In evaluating potential Chief Justices, the Council gave preference to senior Justices of the Supreme Court, serving Attorneys-General, and private lawyers with a successful practice and at least 30 years of legal experience who are “held in high regard” by the judiciary and the legal profession. With the exception of sitting Justices of the Supreme Court, other candidates for Chief Justice were expected to be below 62 years.

Persons nominated to fill vacancies on the Supreme Court were expected by the Council to be attorneys of “outstanding ability” with at least 25 years of legal experience. They must be serving on the Court of Appeal, a Solicitor General level officer or higher of the Attorney-General’s Department, a private lawyer with a successful practice held in “high regard” by the judiciary and the bar, Secretary to the Justice Ministry, Legal Drafts person, or a “jurist or person of high academic attainments in the field of law.”

In the case of Justice Secretaries, Legal Drafts persons or other “jurists”, the Council also requires that they have “made a significant contribution to the development and advancement of the law” and that they are “held in high regard by Judges and the legal profession.” Except for sitting Justices of the Court of Appeal, all other candidates are required to be under 62 years.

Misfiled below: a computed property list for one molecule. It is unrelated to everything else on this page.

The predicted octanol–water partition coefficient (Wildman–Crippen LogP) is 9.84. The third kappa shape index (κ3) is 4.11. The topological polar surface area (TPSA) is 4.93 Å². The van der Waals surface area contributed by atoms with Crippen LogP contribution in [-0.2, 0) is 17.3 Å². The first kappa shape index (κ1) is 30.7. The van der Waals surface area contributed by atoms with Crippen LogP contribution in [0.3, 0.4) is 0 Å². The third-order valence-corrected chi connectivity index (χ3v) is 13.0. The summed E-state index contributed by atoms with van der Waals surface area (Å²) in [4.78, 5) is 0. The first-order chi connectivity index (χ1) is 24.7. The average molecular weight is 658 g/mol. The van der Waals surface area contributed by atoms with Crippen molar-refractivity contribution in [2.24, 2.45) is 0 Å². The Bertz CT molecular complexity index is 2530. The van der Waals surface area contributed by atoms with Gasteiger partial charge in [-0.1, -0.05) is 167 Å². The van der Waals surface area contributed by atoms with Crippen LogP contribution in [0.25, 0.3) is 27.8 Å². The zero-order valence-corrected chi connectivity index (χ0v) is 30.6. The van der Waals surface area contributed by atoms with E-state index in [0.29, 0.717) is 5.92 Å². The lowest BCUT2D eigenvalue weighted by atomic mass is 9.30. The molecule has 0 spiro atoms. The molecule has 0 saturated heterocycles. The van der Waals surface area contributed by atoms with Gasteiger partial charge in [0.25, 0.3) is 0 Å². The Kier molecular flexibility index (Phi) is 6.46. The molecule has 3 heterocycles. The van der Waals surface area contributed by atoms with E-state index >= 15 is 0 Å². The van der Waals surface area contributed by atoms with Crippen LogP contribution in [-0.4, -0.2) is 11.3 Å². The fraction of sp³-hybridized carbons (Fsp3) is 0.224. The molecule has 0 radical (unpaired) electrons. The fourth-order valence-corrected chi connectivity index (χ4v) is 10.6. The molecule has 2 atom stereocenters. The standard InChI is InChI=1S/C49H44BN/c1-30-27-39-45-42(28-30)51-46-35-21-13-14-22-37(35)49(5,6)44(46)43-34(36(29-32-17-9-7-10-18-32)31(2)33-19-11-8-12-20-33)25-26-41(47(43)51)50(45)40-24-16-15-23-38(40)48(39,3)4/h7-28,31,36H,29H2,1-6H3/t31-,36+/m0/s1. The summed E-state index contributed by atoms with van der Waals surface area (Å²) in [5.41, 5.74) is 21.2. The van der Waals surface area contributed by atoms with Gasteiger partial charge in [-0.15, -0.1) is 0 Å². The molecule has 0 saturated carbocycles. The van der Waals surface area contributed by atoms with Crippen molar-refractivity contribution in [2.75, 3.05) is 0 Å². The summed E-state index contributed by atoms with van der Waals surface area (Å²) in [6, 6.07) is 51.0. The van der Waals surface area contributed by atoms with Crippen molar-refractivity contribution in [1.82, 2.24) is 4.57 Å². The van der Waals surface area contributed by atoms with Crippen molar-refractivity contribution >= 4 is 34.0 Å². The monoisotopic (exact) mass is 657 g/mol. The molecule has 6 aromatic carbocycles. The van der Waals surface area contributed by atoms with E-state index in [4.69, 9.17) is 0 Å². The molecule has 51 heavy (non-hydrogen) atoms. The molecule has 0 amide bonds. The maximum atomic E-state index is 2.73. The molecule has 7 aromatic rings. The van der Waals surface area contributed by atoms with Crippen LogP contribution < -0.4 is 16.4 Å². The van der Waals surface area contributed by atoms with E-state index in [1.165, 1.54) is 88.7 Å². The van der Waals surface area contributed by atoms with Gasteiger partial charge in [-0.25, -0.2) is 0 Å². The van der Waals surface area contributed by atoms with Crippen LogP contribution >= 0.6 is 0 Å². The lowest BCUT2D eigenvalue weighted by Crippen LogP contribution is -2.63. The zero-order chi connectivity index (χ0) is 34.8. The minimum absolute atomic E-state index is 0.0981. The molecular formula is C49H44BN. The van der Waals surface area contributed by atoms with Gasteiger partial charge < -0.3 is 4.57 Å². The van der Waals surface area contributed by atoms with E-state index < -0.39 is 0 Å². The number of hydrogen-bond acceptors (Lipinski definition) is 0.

Potential Presidents of the Court of Appeal must be senior Justices serving on that court or be practicing with a successful career spanning at least 25 years either in the private bar with a successful practice or in the Attorney General’s Department serving in a Solicitor General-level post or above. Non-judicial applicants for this post are also required to be held in “high regard” by the legal profession and the judiciary. Except for sitting Court of Appeal Judges, other candidates must be under 60 years.

Justices of the Court of Appeal are expected to be persons “of outstanding ability” with at least 20 years of experience of practicing law. They may be senior High Court judges, a Deputy Solicitor General or higher grade officer of the Attorney General’s Department, a private practitioner held in high regard by the legal profession and judiciary, Justice Ministry Secretary, Legal Draftsperson, or a “jurist of high academic attainments in the field of law.”

Candidates in the latter four categories are also required to have “made a significant contribution to the development and advancement of the law” and to be “held in high regard by the Judges and the legal profession.” Except for sitting High Court judges, other candidates must be below 60 years old.